10 Most Famous Self-Portraits

A self-portrait is a portrayal of an artist that that artist has drawn, painted, photographed, or sculpted.

Although self-portraits have existed since antiquity, it is not until the Early Renaissance, in the mid-15th century, that painters begin to show themselves as either the primary subject or prominent characters in their works.

Many painters, sculptors, and print-makers experimented with self-portraiture as better and cheaper mirrors were available, as well as the introduction of the panel portrait.

Women were often unable to train in drawing the naked body of a live model until the twentieth century, making it difficult for them to paint larger figure compositions, prompting many female painters to concentrate in portraiture.

Self-portraits are crucial to our knowledge of portraiture and art history. They are the medium through which many artists have been remembered, providing glimpses into their life, surroundings, and even mental states.

Famous Self-Portrait Artists

1. The Desperate ManGustave Courbet

The Desperate Man

Gustave Courbet’s self-portrait is one of the most renowned and iconic self-portraits ever produced.

The artist, Gustave Courbet, is shown in this 1845 picture with a stressed-out expression that seems to be riveted on the observer.

In many respects, Courbet’s art conveys a feeling of desperation to the spectator via its remarkable level of realism.

One of Courbet’s first works, it is one of the most instantly recognizable from the 19th-century master painter.

His other well known work Self-Portrait with a Black Dog was among the artist’s many self-portraits painted in the 1840s. Influenced by works by José de Ribera, Zurbaran, Velázquez and Rembrandt he spent time at the Louvre copying their works of art.

For this project, he strayed from his usual vertical format. He was so dedicated to Le Désespéré that he took it to Switzerland with him when he fled France in 1873. “A picture portraying Courbet with a frantic look, for this reason dubbed Désespoir” was mentioned by doctor Paul Collin in his account of Courbet’s workshop a few years later.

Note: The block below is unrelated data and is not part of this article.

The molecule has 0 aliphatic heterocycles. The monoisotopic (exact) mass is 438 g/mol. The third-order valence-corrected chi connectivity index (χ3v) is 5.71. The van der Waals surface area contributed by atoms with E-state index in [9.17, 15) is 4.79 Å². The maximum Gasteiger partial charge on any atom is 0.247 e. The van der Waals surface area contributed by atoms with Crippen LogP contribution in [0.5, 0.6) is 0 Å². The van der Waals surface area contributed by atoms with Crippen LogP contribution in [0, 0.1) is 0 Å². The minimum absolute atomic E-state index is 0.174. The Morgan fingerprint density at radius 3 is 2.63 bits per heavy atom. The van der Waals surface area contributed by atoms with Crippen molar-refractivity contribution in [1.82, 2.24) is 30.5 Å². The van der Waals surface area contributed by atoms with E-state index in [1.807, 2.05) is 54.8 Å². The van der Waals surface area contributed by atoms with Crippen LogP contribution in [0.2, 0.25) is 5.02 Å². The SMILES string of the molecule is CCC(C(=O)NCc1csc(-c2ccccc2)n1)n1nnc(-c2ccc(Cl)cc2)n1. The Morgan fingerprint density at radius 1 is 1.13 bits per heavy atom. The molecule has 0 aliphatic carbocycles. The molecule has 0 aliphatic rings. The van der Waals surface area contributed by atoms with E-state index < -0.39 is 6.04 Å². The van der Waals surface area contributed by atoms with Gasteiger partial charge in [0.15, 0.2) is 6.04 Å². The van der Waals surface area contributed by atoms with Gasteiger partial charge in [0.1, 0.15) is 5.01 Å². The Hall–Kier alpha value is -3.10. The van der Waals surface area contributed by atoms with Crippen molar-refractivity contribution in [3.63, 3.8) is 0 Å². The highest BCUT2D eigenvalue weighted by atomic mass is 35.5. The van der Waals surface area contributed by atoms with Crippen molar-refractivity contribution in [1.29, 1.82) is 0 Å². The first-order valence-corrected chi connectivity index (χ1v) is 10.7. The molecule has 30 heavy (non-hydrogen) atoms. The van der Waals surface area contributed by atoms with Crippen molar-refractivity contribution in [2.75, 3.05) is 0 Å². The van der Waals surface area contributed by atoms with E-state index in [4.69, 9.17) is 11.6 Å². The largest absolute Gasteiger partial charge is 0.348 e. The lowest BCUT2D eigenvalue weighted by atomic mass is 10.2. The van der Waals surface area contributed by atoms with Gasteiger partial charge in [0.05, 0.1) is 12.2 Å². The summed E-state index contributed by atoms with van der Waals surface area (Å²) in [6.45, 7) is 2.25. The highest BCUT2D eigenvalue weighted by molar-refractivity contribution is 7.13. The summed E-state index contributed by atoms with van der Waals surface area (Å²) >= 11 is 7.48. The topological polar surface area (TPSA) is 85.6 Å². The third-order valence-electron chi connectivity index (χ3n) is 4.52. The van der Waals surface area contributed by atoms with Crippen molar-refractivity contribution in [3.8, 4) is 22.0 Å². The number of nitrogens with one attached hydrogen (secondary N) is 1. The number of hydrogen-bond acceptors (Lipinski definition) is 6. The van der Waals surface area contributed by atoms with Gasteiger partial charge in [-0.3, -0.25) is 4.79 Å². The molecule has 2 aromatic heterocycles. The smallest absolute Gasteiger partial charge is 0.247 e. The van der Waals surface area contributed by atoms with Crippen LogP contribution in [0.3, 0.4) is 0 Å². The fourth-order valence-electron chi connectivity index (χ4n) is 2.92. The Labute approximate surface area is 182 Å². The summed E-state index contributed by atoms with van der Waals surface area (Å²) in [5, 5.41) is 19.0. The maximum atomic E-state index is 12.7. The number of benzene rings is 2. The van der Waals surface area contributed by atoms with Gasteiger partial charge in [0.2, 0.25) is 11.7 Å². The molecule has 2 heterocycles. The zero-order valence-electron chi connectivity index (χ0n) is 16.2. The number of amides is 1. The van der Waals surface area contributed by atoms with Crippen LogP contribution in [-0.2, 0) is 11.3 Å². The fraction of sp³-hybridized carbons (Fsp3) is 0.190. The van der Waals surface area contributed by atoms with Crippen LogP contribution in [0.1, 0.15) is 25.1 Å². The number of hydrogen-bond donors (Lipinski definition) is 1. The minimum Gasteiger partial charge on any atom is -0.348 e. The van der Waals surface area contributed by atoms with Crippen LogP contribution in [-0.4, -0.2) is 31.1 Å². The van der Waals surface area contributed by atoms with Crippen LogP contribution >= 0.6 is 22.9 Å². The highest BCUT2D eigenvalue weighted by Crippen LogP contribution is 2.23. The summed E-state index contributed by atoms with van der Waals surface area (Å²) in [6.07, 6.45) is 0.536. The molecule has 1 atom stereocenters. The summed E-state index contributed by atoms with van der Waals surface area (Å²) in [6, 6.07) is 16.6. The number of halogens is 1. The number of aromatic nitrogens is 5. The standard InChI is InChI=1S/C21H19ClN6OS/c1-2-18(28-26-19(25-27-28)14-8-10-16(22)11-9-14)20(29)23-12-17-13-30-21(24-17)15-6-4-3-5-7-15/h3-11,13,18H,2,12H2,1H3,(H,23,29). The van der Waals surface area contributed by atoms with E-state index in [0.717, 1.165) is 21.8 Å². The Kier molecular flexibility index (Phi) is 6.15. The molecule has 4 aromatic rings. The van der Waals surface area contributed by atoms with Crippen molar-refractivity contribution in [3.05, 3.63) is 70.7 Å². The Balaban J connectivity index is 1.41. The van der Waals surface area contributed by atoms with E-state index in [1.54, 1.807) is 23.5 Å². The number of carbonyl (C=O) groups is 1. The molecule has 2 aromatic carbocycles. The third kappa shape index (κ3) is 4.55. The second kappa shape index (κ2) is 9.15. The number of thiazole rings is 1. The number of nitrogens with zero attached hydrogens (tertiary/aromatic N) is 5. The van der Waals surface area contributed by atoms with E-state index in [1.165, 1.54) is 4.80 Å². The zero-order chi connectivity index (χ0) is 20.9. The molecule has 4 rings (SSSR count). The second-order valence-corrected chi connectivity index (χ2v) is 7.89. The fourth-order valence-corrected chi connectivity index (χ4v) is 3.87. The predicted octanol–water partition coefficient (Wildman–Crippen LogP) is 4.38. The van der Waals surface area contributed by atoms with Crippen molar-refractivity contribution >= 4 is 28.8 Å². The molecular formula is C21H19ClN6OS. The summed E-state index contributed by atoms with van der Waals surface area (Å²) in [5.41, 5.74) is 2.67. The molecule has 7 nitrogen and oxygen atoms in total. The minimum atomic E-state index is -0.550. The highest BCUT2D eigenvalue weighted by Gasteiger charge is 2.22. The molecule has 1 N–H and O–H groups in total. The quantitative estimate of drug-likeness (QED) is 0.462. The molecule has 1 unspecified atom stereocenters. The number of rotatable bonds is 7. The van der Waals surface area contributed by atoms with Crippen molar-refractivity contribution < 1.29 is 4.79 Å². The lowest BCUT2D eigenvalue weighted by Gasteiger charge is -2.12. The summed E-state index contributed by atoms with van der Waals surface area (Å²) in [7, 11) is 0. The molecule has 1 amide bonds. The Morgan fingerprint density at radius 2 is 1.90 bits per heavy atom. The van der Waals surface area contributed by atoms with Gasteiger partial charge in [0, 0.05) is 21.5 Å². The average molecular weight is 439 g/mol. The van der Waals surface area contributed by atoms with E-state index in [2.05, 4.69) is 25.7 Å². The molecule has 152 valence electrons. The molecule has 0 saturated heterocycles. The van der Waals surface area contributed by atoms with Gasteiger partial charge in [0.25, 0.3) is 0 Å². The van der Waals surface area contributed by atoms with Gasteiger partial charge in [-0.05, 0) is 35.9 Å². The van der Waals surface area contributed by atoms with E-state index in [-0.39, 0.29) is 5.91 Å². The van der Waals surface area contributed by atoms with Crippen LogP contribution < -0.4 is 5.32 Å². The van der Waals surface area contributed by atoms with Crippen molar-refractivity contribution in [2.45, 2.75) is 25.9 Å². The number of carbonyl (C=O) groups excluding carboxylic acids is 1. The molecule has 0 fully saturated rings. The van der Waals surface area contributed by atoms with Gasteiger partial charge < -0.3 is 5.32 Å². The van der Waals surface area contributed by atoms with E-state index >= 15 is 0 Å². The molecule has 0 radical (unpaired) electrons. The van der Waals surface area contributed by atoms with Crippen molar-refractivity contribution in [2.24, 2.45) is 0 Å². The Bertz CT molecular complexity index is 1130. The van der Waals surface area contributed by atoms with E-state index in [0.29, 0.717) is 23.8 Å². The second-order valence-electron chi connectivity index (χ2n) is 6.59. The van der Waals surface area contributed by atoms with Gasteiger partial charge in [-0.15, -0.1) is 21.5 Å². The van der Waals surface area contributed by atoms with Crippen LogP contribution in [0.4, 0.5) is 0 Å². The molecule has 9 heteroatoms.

2. Self-Portrait with Thorn Necklace and HummingbirdFrida Kahlo

Self Portrait with Thorn Necklace and Hummingbird

Frida Kahlo is regarded as one of Mexico’s most illustrious and influential female painters and cultural leaders. Among the artist’s best-known works are her depictions of female figures, many of which involve herself as the subject.

Self Portrait with Thorn Necklace and Hummingbird, painted by Kahlo in 1940, is one of the artist’s most well-known self portraits.

Her head and shoulders seem to be encased in the branches of a thornbush that encircle her torso in the artwork.

Kahlo is seen in this picture with her trademark gloomy and severe face as she looks back in the direction of the observer. She also included unusual background images, such as a monkey behind one shoulder and a black panther viewed over the other.

Kahlo uses significant iconography from indigenous Mexican culture to place herself in a tradition of resistance to colonial forces and patriarchal dominance.

The black panther is bad luck and death, while the monkey is wickedness and evil. Pictures of mortality are juxtaposed with images of the natural world, which is often associated with reproduction.

Kahlo was given a spider monkey as a gift by her husband Diego Rivera, who implied that it may be a representation of Rivera, given that he yanked on her thorn necklace so hard that she bled from the pain.

As an alternative, the thorn necklace might be a reference to Christ’s crown of thorns, comparing herself to a Christian martyr and reflecting the pain and sadness she felt following her failed love engagements. Her resurrection may be symbolized by butterflies and dragonflies.